Superfight: Roman “Chocolatito” Gonzalez V Manny “Pac-Man” Pacquiao



Superfight: Roman “Chocolatito” Gonzalez V Manny “Pac-Man” Pacquiao
“Made You Look”
Nas, circa 2002
I started imagining the crazy bastard who runs the fictional “Daily Bugle” from Spiderman and how he might decide to title this one: “PAC-MAN GOBBLES CHOCOLATITO!”; or maybe, “HOT CHOCOLATITO DROWNS PAC-MAN!”. Either way you slice it, this fight would be cake that leaves you caught up in a web of entertainment– regardless of the victor.
But that's perception coming from a very imaginative mind.
In reality, Pacquiao V Gonzalez only lives in the realm of a fantasy based artificial reality, where fans can hypothesize about a result for fun. What we saw on Saturday, March 18 from Madison Square Garden between Roman Gonzalez and Srisaket sor Rungvisai in a non-Matrix, was something we can hypothesize about for real.
Partnered in a glass enclosed MSG upper-tier box office suite with Xavier Porter from Brooklyn Boxing (who somewhat prophetically proclaimed before the opening bell that Gonzalez “is going to lose”), I sat somewhat surprised by a first round knockdown of Choco and the torrid pace set by SsR. Prior to the fight, I'd studied enough film on SsR to know that stylistically he would be peanut butter to Choco's jelly.
My notes on SsR V Chocolatito read like this:
SsR reminds me – somewhat – of Manny Pacquiao as a lightweight. He offers sensational machine gun fire with limited mobility. Stiff upper body movement and heavy feet in contrast to Manny. Very, very strong flyweight. Physically stronger than Roman. Choco is coming with (I gotta drop this) a modern Gatling Gun that rotates from everywhere. As soon as both men empty magazines they reload. This could potentially be the Fight of The Year. The pound-for-pound champ isn't a big hitter at super flyweight. Could prove to matter. In the end, Choco, inspired by the recent loss of his trainer, will prevail with either volume to get a late TKO, or a comfortable decision.
Turns out I was pretty damn close to what actually transpired.
From these optics, Roman Gonzalez did in fact win a via comfortable UD. It was a bloody affair with intense give and take and a tremendous action fight. It's still early in 2017, but this fight should be in the running for FOTY after 2017 hits the record books. It was that good, and even better after another screening. Unofficially, I thought Chocolatito won at least 4 of the next 5 rounds after the first round and was dominant down the stretch. I thought he won all of the championship rounds and nullified the knockdown with the point deduction SsR was charged with after excessive head-butting that caused so much blood from Choco.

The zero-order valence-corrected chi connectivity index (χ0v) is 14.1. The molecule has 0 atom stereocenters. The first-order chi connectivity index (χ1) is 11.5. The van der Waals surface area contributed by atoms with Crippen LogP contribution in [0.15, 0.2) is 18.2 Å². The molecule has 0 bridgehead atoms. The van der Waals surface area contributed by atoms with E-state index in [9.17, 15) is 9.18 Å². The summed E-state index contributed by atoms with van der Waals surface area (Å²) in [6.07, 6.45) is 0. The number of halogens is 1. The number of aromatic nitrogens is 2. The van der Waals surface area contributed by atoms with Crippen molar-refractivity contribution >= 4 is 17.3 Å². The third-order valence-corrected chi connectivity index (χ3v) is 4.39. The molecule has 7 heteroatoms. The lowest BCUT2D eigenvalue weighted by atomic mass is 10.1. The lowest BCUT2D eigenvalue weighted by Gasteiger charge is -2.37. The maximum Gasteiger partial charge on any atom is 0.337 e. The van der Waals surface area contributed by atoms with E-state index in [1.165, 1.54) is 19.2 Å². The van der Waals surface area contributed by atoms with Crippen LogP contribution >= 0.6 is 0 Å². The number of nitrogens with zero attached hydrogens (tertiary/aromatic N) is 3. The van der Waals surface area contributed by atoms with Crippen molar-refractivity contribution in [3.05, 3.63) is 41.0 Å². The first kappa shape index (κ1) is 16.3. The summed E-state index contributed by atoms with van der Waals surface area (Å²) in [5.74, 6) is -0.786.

I had it 115-112 Roman Gonzalez.
In retrospect, it's a shame that the “Fall of Roman” comes at a time when he never really received recognition for how truly great he was (and still is). The epic encounter with a great Juan Francisco Estrada solidified his greatness in my book. Because of the great Floyd Mayweather and Manny Pacquiao, who both operated at glamorous welterweight, it was easy to overlook Chocolatitio, but he may have been better than both of them from 2013-2015.
Still, at just under 30, Chocolatito is now a study of attrition and past his prime. The Cuadras fight (and now this one) revealed the mortality and shelf life expiration date of one of the greatest fighters to have ever lived. Along with Ricardo Lopez, Gonzalez is arguably the greatest flyweight ever. A debatable 46-1 cannot change that. Fight on he will– and it says here that he'll defeat SsR in a rematch. But if Naoya Inoue looms (and he does), that is the fight where faded glory would surface. Inoue would brutally stop the 2017 version of Chocolatito.
                                                                                          ***  ***   ***
And for the record (and to be fair), Manny was not a great flyweight at all. He was a padawan of great desire with raw ability, who learned how to be great in other divisions as a result of seeing great speed at flyweight. But he was a starving teenager/early 20'something of green ability at flyweight who became a world champion as a result of will.
The greatness in Manny didn't surface until super-bantamweight, where Lehlo Ledwaba painfully found out he was in with a future legend. No version of Roman Gonzalez could deal with Manny there, just as Pacquiao never would've wanted it with Chocolatito at flyweight.

Senior correspondent for NY Fights and author of upcoming book, "The Fist Club." Conscious indie recording artist "T@z" and humanist advocate for the Green Party.